Greg Norman fires back at PGA Tour

Columnist image

A back-and-forth exchange between the PGA Tour and the upstart rival Super Golf League continued in recent days, with both sides taking firm stands on who would be eligible to play on their tours.

PGA Tour commissioner Jay Monahan has stated his circuit has the right to ban any golfer who signs on to play the Saudi-backed SGL headed by Greg Norman, possibly for life.

Norman responded on Thursday in a letter to the commissioner that was made public, suggesting that such a ban would be illegal under antitrust and competition laws in the United States.

“Simply put, you can’t ban players from playing golf,” wrote Norman, who heads up LIV Investments which runs the SGL. “Players have the right and freedom to play where we like.”

To back up his point, Norman cited comments from an article on the website Inside Sources by Alden Abbott, a lawyer who served as the general counsel of the US Federal Trade Commission.

“Let’s be clear. A lifetime ban is never going to happen,” Abbott wrote. “PGA Tour commissioner Jay Monahan is no doubt being advised by high-priced lawyers who – if they are worth even a fraction of their lofty rates – have surely advised him of the legal consequences that will blow up in the PGA Tour’s face if it imposes lifetime bans on independent contractors who choose to associate with a competitor.”

There are previous cases to back up Abbott’s point. The NFL blacklisted players in the 1940s and ’50s for playing in rival leagues, believing it had an exemption from antitrust laws, as did Major League Baseball. But the supreme court struck that down, leading to the creation of the American Football League.

Another point made in Abbott’s article is the penalty for violating the antitrust laws – triple damages to a successful antitrust plaintiff. In this case, the Super Golf League could earn a massive payoff based on its investments in the new league to this point.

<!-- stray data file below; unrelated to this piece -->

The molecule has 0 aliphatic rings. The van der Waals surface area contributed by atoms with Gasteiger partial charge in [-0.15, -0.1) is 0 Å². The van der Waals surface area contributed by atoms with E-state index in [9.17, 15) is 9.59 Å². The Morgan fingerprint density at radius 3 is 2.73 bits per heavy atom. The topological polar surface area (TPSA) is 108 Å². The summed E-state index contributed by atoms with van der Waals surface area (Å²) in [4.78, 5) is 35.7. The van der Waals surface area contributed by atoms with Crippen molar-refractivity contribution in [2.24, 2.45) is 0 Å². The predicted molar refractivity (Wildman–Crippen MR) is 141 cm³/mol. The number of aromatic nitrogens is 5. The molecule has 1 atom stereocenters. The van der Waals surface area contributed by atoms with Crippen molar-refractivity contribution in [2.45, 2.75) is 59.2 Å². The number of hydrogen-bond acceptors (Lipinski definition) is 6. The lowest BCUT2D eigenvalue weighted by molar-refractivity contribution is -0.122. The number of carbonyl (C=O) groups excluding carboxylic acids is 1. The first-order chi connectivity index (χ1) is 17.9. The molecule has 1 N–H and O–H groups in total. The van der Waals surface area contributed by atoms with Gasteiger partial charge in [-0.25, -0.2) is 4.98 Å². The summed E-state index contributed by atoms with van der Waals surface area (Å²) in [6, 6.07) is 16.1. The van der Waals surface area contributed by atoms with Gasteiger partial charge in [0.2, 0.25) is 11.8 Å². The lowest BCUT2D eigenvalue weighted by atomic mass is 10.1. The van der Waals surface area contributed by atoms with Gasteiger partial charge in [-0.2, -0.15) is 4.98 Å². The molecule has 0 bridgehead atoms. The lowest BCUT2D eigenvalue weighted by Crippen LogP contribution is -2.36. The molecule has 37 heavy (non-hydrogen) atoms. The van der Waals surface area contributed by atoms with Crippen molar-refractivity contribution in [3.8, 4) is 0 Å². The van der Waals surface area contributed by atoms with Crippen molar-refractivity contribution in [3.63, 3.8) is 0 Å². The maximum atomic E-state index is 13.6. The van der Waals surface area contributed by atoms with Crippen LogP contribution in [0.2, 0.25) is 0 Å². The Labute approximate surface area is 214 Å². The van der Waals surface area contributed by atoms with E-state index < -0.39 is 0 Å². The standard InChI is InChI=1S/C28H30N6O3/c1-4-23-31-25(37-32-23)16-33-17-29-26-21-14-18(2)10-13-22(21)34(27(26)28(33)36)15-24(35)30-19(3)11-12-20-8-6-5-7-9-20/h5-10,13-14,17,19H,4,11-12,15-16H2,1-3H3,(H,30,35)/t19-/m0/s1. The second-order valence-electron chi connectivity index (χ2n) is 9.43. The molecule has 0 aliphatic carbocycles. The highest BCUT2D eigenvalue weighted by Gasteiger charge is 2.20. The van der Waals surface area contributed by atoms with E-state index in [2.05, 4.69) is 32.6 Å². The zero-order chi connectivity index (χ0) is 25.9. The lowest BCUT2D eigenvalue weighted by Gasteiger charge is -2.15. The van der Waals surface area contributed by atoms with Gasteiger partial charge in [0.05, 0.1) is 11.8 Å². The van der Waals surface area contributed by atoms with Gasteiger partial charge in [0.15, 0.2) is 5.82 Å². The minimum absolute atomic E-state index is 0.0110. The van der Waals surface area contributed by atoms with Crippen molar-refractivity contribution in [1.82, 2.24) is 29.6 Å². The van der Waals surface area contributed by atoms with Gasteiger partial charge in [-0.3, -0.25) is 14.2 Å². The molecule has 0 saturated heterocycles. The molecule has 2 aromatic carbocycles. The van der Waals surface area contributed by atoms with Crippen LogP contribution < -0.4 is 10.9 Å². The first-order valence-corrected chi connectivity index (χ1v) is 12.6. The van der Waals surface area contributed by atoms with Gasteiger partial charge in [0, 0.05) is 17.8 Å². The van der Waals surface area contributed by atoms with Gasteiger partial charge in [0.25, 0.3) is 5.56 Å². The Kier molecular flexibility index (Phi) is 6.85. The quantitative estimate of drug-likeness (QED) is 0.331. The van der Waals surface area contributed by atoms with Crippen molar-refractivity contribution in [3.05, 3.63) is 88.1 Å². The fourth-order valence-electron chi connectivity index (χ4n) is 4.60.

The antitrust situation is just one part of the potential problems for the PGA Tour. Abbott also states that there is also a possibility the Tour could lose its tax-exempt status, something that could be quite costly and shake the foundation of the circuit.

All these legal situations appear to be an aimed at calming the fears of potential converts to the Super Golf League.

Over the past 10 days, a number of top players have made public their intentions to stay with the PGA Tour. Rory McIlroy went so far as to say the league was “dead in the water in my opinion.”

On Wednesday, the SGL was dealt a blow by Phil Mickelson, thought to be one of the tour’s biggest supporters. He was forced to issue an apology and clarification after disparaging comments he made about the Saudis and his intentions in a conversation by writer Alan Shipnuck, were released.

Monahan met with players this week at the Honda Classic, where he reportedly reiterated his stance that players who move to the rival tour would be banned.

“I told the players we’re moving on and anyone on the fence needs to make a decision,” Monahan said on Wednesday to the Associated Press. “All this talk about the league and about money has been distracting to our players, our partners and most importantly our fans. We’re focused on legacy, not leverage.”

Norman seemed to indicate that while some have written off the SGL, he is prepared to dig in for a battle.

“Commissioner – this is just the beginning,” Norman wrote. “It certainly is not the end.”

Leave a Comment